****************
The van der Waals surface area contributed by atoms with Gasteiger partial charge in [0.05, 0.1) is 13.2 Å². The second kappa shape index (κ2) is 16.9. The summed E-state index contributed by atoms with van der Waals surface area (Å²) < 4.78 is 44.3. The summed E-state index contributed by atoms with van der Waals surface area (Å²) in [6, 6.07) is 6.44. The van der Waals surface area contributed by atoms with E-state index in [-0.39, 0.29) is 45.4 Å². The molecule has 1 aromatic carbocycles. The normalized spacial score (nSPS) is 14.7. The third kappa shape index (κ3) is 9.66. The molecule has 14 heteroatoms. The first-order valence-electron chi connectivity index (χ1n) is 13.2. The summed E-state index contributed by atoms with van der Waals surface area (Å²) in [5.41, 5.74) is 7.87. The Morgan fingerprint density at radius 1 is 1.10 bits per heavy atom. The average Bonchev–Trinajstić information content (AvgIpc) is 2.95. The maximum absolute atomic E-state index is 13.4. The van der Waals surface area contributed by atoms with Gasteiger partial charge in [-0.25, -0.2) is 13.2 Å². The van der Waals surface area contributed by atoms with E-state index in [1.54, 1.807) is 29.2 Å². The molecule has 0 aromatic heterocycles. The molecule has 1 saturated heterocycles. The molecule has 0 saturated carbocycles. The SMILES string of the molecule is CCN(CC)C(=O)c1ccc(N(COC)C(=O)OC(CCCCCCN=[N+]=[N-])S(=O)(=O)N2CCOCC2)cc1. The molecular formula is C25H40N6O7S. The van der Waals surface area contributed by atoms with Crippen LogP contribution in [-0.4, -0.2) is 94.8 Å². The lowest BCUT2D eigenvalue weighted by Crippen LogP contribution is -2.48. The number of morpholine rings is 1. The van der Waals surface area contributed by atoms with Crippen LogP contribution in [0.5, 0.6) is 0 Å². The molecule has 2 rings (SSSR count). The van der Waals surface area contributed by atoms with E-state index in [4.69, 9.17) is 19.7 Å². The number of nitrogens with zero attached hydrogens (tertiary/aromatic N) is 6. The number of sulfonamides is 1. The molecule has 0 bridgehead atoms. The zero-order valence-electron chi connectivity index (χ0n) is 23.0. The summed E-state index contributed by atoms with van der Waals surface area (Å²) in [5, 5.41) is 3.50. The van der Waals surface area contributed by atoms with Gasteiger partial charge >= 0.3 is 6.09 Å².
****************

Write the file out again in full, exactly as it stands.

The van der Waals surface area contributed by atoms with Gasteiger partial charge in [0.05, 0.1) is 13.2 Å². The second kappa shape index (κ2) is 16.9. The summed E-state index contributed by atoms with van der Waals surface area (Å²) < 4.78 is 44.3. The summed E-state index contributed by atoms with van der Waals surface area (Å²) in [6, 6.07) is 6.44. The van der Waals surface area contributed by atoms with E-state index in [-0.39, 0.29) is 45.4 Å². The molecule has 1 aromatic carbocycles. The normalized spacial score (nSPS) is 14.7. The third kappa shape index (κ3) is 9.66. The molecule has 14 heteroatoms. The first-order valence-electron chi connectivity index (χ1n) is 13.2. The summed E-state index contributed by atoms with van der Waals surface area (Å²) in [5.41, 5.74) is 7.87. The Morgan fingerprint density at radius 1 is 1.10 bits per heavy atom. The average Bonchev–Trinajstić information content (AvgIpc) is 2.95. The maximum absolute atomic E-state index is 13.4. The van der Waals surface area contributed by atoms with Gasteiger partial charge in [-0.25, -0.2) is 13.2 Å². The van der Waals surface area contributed by atoms with E-state index in [1.54, 1.807) is 29.2 Å². The molecule has 0 aromatic heterocycles. The molecule has 1 saturated heterocycles. The molecule has 0 saturated carbocycles. The SMILES string of the molecule is CCN(CC)C(=O)c1ccc(N(COC)C(=O)OC(CCCCCCN=[N+]=[N-])S(=O)(=O)N2CCOCC2)cc1. The molecular formula is C25H40N6O7S. The van der Waals surface area contributed by atoms with Crippen LogP contribution in [-0.4, -0.2) is 94.8 Å². The lowest BCUT2D eigenvalue weighted by Crippen LogP contribution is -2.48. The number of morpholine rings is 1. The van der Waals surface area contributed by atoms with Crippen LogP contribution in [0.5, 0.6) is 0 Å². The molecule has 2 rings (SSSR count). The van der Waals surface area contributed by atoms with E-state index in [4.69, 9.17) is 19.7 Å². The number of nitrogens with zero attached hydrogens (tertiary/aromatic N) is 6. The number of sulfonamides is 1. The molecule has 0 bridgehead atoms. The zero-order valence-electron chi connectivity index (χ0n) is 23.0. The summed E-state index contributed by atoms with van der Waals surface area (Å²) in [5, 5.41) is 3.50. The van der Waals surface area contributed by atoms with Gasteiger partial charge >= 0.3 is 6.09 Å².